Natural History Museum, London
THERE is no shortage of criminal activity in the natural world – and it shows no sign of letting up. Wildlife crime generates up to $23 billion in profits annually, according to conservation group the Environmental Investigation Agency, making it one of the most lucrative illicit activities on Earth.
Wild Crimes, a new 10-part podcast series by the Natural History Museum in London, delves into the origins and workings of the illegal wildlife trade. It reveals some shocking and at times uncomfortable truths, while exploring solutions through conversations with a range of experts and other guests.
Hosts Tori Herridge, an evolutionary biologist at the museum, and Khalil Thirlaway, a science communicator, explore some of the biggest and most nefarious wildlife crimes – from the ivory trade and eel smuggling across Europe to the sale of orchids on the black market.
The first episode features arguably the most iconic poster child for the illegal wildlife trade: the pangolin. With 100,000 of these mammals smuggled into South-East Asia every year, pangolins are the world’s most trafficked animal, and the demand for their scales and meat is pushing them to the brink so fast that some species could even go extinct within a decade.
Pangolins are “the most charismatic, harmless and magical spiritual creatures you’ll ever experience,” Ray Jansen at Tshwane University of Technology in South Africa tells Thirlaway. “It’s frightening at what levels they’re poached and being abused.”
Episode two casts a light on the trade of exotic reptiles as pets, in particular the chameleons of Tanzania, which are among the most popular choices for buyers. Despite that nation enforcing a blanket ban on all wildlife exports in 2016, this hasn’t been enough to put the brakes on the conveyor belt of species leaving the country under the radar.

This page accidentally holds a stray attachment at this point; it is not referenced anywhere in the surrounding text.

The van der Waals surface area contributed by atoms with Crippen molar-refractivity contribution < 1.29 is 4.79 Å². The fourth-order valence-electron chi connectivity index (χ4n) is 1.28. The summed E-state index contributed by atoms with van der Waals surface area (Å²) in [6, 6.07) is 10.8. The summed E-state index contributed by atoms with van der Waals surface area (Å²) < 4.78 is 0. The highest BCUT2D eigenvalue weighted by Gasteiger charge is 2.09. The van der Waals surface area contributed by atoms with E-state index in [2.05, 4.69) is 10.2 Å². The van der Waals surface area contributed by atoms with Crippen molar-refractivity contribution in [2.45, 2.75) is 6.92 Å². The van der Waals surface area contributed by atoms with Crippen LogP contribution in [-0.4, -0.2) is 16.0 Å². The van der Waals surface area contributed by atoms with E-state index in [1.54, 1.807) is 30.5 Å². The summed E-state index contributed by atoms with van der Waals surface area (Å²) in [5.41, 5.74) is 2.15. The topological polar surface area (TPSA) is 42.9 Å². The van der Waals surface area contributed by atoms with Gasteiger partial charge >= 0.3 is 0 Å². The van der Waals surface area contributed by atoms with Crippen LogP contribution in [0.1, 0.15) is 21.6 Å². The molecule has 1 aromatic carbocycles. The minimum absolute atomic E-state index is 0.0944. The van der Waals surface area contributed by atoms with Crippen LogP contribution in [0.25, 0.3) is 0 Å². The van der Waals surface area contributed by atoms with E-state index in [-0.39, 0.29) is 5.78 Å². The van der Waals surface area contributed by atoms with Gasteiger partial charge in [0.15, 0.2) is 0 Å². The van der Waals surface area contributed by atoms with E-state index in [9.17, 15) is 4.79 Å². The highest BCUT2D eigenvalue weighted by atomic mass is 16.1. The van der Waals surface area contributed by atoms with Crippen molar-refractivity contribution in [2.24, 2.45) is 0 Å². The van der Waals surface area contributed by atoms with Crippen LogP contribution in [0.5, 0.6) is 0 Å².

News and images of exotic reptiles online only serve to perpetuate this demand. We hear from one regretful owner of a panther chameleon, a striking native of Madagascar, who comes to realise how bad it really is to keep these animals as pets. One shocking statistic says that some 30 per cent of wild animals sold as pets die within the first year.
“I think that the key thing is that we are dealing with living animals, but for many people they’re just an object of business – and business is perfectly shaped to do things in a very efficient way,” says Michele Menegon, co-director of PAMS, aTanzania-based conservation foundation, .
That makes tackling wildlife trafficking a complicated and complex issue, and it isn’t just about stopping the poachers on the ground, some of whom are simply “victims of circumstance”, as Menegon puts it. The fight can only be won with a comprehensive approach that involves, for example, aligning national and international regulations on wildlife trade and encouraging people to be ambassadors for threatened species.
“One shocking statistic says that some 30 per cent of wild animals sold as pets die within the first year”
The more off-the-cuff segments, in which Herridge and Thirlaway digest what they have learned, pose stimulating questions, even if they are sometimes a little predictable. But where Wild Crimes is best is when the passion for protecting the animals and plants at risk rings out. For example, hearing the two coo in one episode over a video of baby pangolin Tot (her mother, Tayta, was found in a bag of potatoes) is not only a heart-warming boost for the spirits after a sombre first half, it also serves as a reminder of the simple joy and beauty of nature – and why it is so important to protect it.
“The amount of love for pangolins that I’ve felt from everyone I’ve spoken to in this episode has really been a source of hope,” says Thirlaway in the first instalment of the series.
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